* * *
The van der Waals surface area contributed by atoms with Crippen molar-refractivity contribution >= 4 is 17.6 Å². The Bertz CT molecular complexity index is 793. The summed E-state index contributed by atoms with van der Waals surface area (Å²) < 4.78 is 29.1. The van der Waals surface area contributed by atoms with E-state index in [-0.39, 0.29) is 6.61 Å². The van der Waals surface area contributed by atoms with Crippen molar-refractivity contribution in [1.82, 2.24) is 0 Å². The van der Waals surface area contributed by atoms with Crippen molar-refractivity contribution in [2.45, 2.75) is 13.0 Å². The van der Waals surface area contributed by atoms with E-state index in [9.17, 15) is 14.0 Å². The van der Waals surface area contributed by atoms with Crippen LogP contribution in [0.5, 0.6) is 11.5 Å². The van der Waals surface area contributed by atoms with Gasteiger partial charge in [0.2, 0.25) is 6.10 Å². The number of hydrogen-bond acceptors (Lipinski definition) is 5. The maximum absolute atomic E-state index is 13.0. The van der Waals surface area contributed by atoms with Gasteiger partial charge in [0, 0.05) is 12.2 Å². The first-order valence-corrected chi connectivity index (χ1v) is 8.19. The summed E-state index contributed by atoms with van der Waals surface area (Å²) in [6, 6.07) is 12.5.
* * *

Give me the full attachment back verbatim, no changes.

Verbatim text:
The van der Waals surface area contributed by atoms with Crippen molar-refractivity contribution >= 4 is 17.6 Å². The Bertz CT molecular complexity index is 793. The summed E-state index contributed by atoms with van der Waals surface area (Å²) < 4.78 is 29.1. The van der Waals surface area contributed by atoms with E-state index in [-0.39, 0.29) is 6.61 Å². The van der Waals surface area contributed by atoms with Crippen molar-refractivity contribution in [1.82, 2.24) is 0 Å². The van der Waals surface area contributed by atoms with Crippen molar-refractivity contribution in [2.45, 2.75) is 13.0 Å². The van der Waals surface area contributed by atoms with E-state index in [9.17, 15) is 14.0 Å². The van der Waals surface area contributed by atoms with Crippen LogP contribution in [0.5, 0.6) is 11.5 Å². The van der Waals surface area contributed by atoms with Gasteiger partial charge in [0.2, 0.25) is 6.10 Å². The number of hydrogen-bond acceptors (Lipinski definition) is 5. The maximum absolute atomic E-state index is 13.0. The van der Waals surface area contributed by atoms with Gasteiger partial charge in [0, 0.05) is 12.2 Å². The first-order valence-corrected chi connectivity index (χ1v) is 8.19. The summed E-state index contributed by atoms with van der Waals surface area (Å²) in [6, 6.07) is 12.5.